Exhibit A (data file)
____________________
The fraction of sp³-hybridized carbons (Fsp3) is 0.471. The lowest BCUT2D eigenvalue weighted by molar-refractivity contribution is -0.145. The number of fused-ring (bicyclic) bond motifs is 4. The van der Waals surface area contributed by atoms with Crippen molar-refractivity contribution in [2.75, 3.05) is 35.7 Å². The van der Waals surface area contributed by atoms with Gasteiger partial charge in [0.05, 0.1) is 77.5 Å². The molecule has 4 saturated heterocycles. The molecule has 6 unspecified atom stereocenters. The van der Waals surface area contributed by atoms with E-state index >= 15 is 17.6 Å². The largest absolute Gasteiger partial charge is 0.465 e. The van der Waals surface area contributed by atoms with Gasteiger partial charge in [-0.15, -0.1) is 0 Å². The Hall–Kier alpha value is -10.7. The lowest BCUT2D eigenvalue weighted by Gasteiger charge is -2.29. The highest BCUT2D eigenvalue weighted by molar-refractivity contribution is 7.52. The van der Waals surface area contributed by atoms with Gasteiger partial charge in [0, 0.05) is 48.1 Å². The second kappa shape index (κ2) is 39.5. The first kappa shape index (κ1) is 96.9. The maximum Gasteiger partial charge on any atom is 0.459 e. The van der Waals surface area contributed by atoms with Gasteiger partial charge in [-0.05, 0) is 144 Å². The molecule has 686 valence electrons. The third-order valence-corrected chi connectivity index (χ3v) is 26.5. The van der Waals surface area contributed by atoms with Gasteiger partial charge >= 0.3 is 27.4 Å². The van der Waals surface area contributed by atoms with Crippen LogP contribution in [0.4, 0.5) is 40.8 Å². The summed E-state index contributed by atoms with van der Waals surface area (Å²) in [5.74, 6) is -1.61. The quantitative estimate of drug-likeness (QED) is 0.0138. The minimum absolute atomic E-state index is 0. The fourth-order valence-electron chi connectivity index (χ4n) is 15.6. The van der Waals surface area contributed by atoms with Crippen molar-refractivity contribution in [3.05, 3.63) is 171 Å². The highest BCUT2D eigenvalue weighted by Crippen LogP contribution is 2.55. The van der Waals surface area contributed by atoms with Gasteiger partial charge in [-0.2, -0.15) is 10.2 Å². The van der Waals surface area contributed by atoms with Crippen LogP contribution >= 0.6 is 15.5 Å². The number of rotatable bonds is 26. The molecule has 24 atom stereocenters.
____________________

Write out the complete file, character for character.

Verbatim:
The fraction of sp³-hybridized carbons (Fsp3) is 0.471. The lowest BCUT2D eigenvalue weighted by molar-refractivity contribution is -0.145. The number of fused-ring (bicyclic) bond motifs is 4. The van der Waals surface area contributed by atoms with Crippen molar-refractivity contribution in [2.75, 3.05) is 35.7 Å². The van der Waals surface area contributed by atoms with Gasteiger partial charge in [0.05, 0.1) is 77.5 Å². The molecule has 4 saturated heterocycles. The molecule has 6 unspecified atom stereocenters. The van der Waals surface area contributed by atoms with E-state index >= 15 is 17.6 Å². The largest absolute Gasteiger partial charge is 0.465 e. The van der Waals surface area contributed by atoms with Gasteiger partial charge in [-0.15, -0.1) is 0 Å². The Hall–Kier alpha value is -10.7. The lowest BCUT2D eigenvalue weighted by Gasteiger charge is -2.29. The highest BCUT2D eigenvalue weighted by molar-refractivity contribution is 7.52. The van der Waals surface area contributed by atoms with Gasteiger partial charge in [0, 0.05) is 48.1 Å². The second kappa shape index (κ2) is 39.5. The first kappa shape index (κ1) is 96.9. The maximum Gasteiger partial charge on any atom is 0.459 e. The van der Waals surface area contributed by atoms with Gasteiger partial charge in [-0.05, 0) is 144 Å². The molecule has 686 valence electrons. The third-order valence-corrected chi connectivity index (χ3v) is 26.5. The van der Waals surface area contributed by atoms with Gasteiger partial charge >= 0.3 is 27.4 Å². The van der Waals surface area contributed by atoms with Crippen LogP contribution in [0.4, 0.5) is 40.8 Å². The summed E-state index contributed by atoms with van der Waals surface area (Å²) in [5.74, 6) is -1.61. The quantitative estimate of drug-likeness (QED) is 0.0138. The minimum absolute atomic E-state index is 0. The fourth-order valence-electron chi connectivity index (χ4n) is 15.6. The van der Waals surface area contributed by atoms with Crippen molar-refractivity contribution in [3.05, 3.63) is 171 Å². The highest BCUT2D eigenvalue weighted by Crippen LogP contribution is 2.55. The van der Waals surface area contributed by atoms with Gasteiger partial charge in [-0.2, -0.15) is 10.2 Å². The van der Waals surface area contributed by atoms with Crippen LogP contribution >= 0.6 is 15.5 Å². The number of rotatable bonds is 26. The molecule has 24 atom stereocenters.